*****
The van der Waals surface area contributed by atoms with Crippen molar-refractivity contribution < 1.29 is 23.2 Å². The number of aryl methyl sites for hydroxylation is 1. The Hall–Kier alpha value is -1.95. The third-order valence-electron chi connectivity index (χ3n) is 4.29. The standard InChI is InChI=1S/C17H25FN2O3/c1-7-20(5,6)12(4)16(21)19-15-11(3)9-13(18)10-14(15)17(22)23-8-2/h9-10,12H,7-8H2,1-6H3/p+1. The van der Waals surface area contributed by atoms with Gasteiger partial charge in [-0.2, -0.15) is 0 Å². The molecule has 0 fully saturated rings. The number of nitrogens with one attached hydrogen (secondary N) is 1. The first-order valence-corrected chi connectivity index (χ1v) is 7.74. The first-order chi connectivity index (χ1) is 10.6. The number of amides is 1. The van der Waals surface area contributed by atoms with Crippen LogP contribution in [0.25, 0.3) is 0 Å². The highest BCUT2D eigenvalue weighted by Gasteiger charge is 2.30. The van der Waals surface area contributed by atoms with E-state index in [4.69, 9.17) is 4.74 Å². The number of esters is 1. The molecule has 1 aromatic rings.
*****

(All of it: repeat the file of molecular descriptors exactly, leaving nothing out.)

The van der Waals surface area contributed by atoms with Crippen molar-refractivity contribution < 1.29 is 23.2 Å². The number of aryl methyl sites for hydroxylation is 1. The Hall–Kier alpha value is -1.95. The third-order valence-electron chi connectivity index (χ3n) is 4.29. The standard InChI is InChI=1S/C17H25FN2O3/c1-7-20(5,6)12(4)16(21)19-15-11(3)9-13(18)10-14(15)17(22)23-8-2/h9-10,12H,7-8H2,1-6H3/p+1. The van der Waals surface area contributed by atoms with Gasteiger partial charge in [-0.2, -0.15) is 0 Å². The molecule has 0 fully saturated rings. The number of nitrogens with one attached hydrogen (secondary N) is 1. The first-order valence-corrected chi connectivity index (χ1v) is 7.74. The first-order chi connectivity index (χ1) is 10.6. The number of amides is 1. The van der Waals surface area contributed by atoms with Crippen LogP contribution in [0.25, 0.3) is 0 Å². The highest BCUT2D eigenvalue weighted by Gasteiger charge is 2.30. The van der Waals surface area contributed by atoms with E-state index in [4.69, 9.17) is 4.74 Å². The number of esters is 1. The molecule has 1 aromatic rings.